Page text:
We visited Stratford-upon-Avon, toured Shakespeare's house and watched the Royal Shakespeare Company perform Julius Caesar in the Royal Shakespearean Theater. I vaguely remember the grave of Jane Austin, but Piccadilly Circus is gone completely.

For reasons I can't explain, nothing in jolly old England left as hearty an impression as the bombed-out hulk of Coventry Cathedral. For a moment, the Battle of Britain was more than a grainy newsreel or a whole album of old black-and-whites.

Palace of the Governors Collections, Museum of New Mexico

It’s hard to know where to start because the roots of this incredible story originate all around the world.

That there were Frenchmen here long, long ago will surprise no one. The French arrived not long after the Sioux showed up—fur trappers, hundreds of them, and their dealers, men with largely unpronounceable names like Sioux City’s own founding father, Theophile Brugeiur.

How long ago? Ages. Ben Franklin, the Ben Franklin was 14. George Washington wasn’t even born—and wouldn’t be for a dozen years, Thomas Jefferson for 23. Early, early, early.

Anthem from the Mud

Jul 26, 2017

Let’s get the objectionable stuff out on the table, okay? William Clayton had nine wives. Not nine lives, like the Tom catting around out back, but nine wives. William Clayton was a Mormon, baptized in his native Great Britain, a man of some rank among the saints, a man who worked alongside none other than Joseph Smith the Prophet.

James Schaap

A full rack of ribs, with beans and slaw, will cost you twenty bucks at Buffalo Chip Saloon and Bar, Cave Creek, AZ. Sounds reasonable, even inviting. But seriously, who'd want to eat anything served up at a saloon named by way of ruminant excrement?

Bad Village

Jun 29, 2017
Smithsonian Institute

Her father doesn’t ask her consent, but promises his greatly-admired daughter to the old warrior anyway, despite her silent protest. Many years separate the girl from the man she is bound to marry, and secretly—her parents know nothing of it—she had promised herself already to a young warrior from the village.

All of that is the first act of this somehow familiar drama. What it clearly suggests is an ancient human conflict: love versus community, tradition, and family. This version belongs to Omaha lore.

Jim Schaap

What’s there today is more of a grave than a memorial. Once upon a time—well, for more than 100 years—an obelisk stood mightily atop that chunk of granite, rose twenty feet into the air above the Missouri River.

But the obelisk is gone. A naked steel bolt reminds you that something once stood there. But then, maybe that’s okay. The issues aren’t mine to determine.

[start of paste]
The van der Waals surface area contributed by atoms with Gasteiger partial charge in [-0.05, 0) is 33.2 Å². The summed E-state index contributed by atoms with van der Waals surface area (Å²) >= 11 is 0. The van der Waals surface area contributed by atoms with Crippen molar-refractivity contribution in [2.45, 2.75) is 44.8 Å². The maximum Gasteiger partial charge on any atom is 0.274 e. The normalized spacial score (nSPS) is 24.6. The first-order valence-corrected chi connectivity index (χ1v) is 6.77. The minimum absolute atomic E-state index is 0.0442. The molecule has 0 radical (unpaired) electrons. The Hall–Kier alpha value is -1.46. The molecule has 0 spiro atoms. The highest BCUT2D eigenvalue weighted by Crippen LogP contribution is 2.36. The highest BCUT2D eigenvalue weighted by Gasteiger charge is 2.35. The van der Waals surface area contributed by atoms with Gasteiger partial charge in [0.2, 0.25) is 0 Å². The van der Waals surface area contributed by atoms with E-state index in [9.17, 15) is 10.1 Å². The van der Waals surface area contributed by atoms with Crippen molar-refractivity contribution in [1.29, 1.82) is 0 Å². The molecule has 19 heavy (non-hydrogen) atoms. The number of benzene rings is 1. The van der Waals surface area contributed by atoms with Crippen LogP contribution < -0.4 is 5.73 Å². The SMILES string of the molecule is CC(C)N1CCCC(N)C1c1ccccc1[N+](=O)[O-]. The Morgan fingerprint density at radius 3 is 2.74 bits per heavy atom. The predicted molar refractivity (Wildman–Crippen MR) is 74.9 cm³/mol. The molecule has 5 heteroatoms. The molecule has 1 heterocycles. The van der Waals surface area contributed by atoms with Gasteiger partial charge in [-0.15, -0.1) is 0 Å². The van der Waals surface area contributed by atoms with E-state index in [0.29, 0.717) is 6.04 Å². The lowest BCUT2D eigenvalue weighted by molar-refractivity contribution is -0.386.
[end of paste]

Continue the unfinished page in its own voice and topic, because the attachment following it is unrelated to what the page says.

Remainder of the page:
The WPA in Le Mars

Jun 14, 2017
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Once upon a time, twenty-five buildings were built just outside of LeMars, Iowa, at a fancy recreation complex/golf course, a facility otherwise unheard of in the area, each building blessed with the very same Kasota limestone veneer, a building material so weather-averse that the collection at Willow Creek looks as if they’ve never yet seen a Siouxland storm.

The Willa Cather Foundation

So it turns out, finally, that much of the trip you might take to Catherland, to south-central Nebraska, where Willa Cather grew up, tends to trace the life of one of her own central characters, Antonia Shimerda, from My Antonia, itself a hymn to the prairie. It’s as much about Antonia as it is about Willa.

Collateral Damage

May 29, 2017
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Karen Edelman Williams had never been here before, never seen unending fields of corn and soybeans amid the tawny prairie grass, never seen anything like the yawning openness all around. So when, sometime later, she wrote a letter to those people she’d met on a visit out here, she told them she’d never forget the place. “I will never forget the kindness of the people we met there,” she told them, “or the beauty of your Nebraska skies.”

Wessels Living History Farm

Even though I must have been through the place a thousand times, I didn't even know it was a place--James, Iowa, just up the road from Leeds. From up above on Google Earth, James, looks more like a camp ground than a suburb; but right there on highway 75, it sits peacefully alongside the meandering Floyd, far southern Plymouth County. 

Truth is, this story has little to do with James, Iowa. The town merits mention only as a setting, as in, "this whole business went down right here in James, Iowa." Nobody in James had a thing to do with it.